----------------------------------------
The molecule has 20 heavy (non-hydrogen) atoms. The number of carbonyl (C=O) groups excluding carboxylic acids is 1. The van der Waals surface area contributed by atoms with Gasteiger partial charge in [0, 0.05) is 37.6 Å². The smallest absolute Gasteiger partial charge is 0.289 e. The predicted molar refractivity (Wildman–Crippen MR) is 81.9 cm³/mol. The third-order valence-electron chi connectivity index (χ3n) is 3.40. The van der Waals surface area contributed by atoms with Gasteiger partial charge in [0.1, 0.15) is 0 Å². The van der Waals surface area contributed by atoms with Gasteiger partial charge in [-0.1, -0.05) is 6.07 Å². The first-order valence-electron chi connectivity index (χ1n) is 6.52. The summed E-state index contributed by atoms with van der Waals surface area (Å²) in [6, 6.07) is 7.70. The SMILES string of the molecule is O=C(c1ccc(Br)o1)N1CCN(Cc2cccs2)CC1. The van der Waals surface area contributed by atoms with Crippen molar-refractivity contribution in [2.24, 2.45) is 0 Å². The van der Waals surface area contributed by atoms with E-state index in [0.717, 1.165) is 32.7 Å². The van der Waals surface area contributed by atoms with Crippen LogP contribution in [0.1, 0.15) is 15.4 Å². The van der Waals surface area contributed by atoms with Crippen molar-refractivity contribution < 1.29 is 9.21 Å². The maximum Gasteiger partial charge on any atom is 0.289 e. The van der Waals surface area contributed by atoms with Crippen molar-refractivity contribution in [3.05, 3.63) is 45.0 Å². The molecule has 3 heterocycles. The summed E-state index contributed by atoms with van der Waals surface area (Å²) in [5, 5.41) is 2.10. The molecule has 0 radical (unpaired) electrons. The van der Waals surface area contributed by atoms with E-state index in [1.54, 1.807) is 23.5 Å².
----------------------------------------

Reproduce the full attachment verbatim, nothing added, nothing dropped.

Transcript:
The molecule has 20 heavy (non-hydrogen) atoms. The number of carbonyl (C=O) groups excluding carboxylic acids is 1. The van der Waals surface area contributed by atoms with Gasteiger partial charge in [0, 0.05) is 37.6 Å². The smallest absolute Gasteiger partial charge is 0.289 e. The predicted molar refractivity (Wildman–Crippen MR) is 81.9 cm³/mol. The third-order valence-electron chi connectivity index (χ3n) is 3.40. The van der Waals surface area contributed by atoms with Gasteiger partial charge in [0.1, 0.15) is 0 Å². The van der Waals surface area contributed by atoms with Gasteiger partial charge in [-0.1, -0.05) is 6.07 Å². The first-order valence-electron chi connectivity index (χ1n) is 6.52. The summed E-state index contributed by atoms with van der Waals surface area (Å²) in [6, 6.07) is 7.70. The SMILES string of the molecule is O=C(c1ccc(Br)o1)N1CCN(Cc2cccs2)CC1. The van der Waals surface area contributed by atoms with Crippen molar-refractivity contribution in [2.24, 2.45) is 0 Å². The van der Waals surface area contributed by atoms with E-state index in [0.717, 1.165) is 32.7 Å². The van der Waals surface area contributed by atoms with Crippen LogP contribution in [0.1, 0.15) is 15.4 Å². The van der Waals surface area contributed by atoms with Crippen molar-refractivity contribution < 1.29 is 9.21 Å². The maximum Gasteiger partial charge on any atom is 0.289 e. The van der Waals surface area contributed by atoms with Crippen molar-refractivity contribution in [3.05, 3.63) is 45.0 Å². The molecule has 3 heterocycles. The summed E-state index contributed by atoms with van der Waals surface area (Å²) in [5, 5.41) is 2.10. The molecule has 0 radical (unpaired) electrons. The van der Waals surface area contributed by atoms with E-state index in [1.54, 1.807) is 23.5 Å².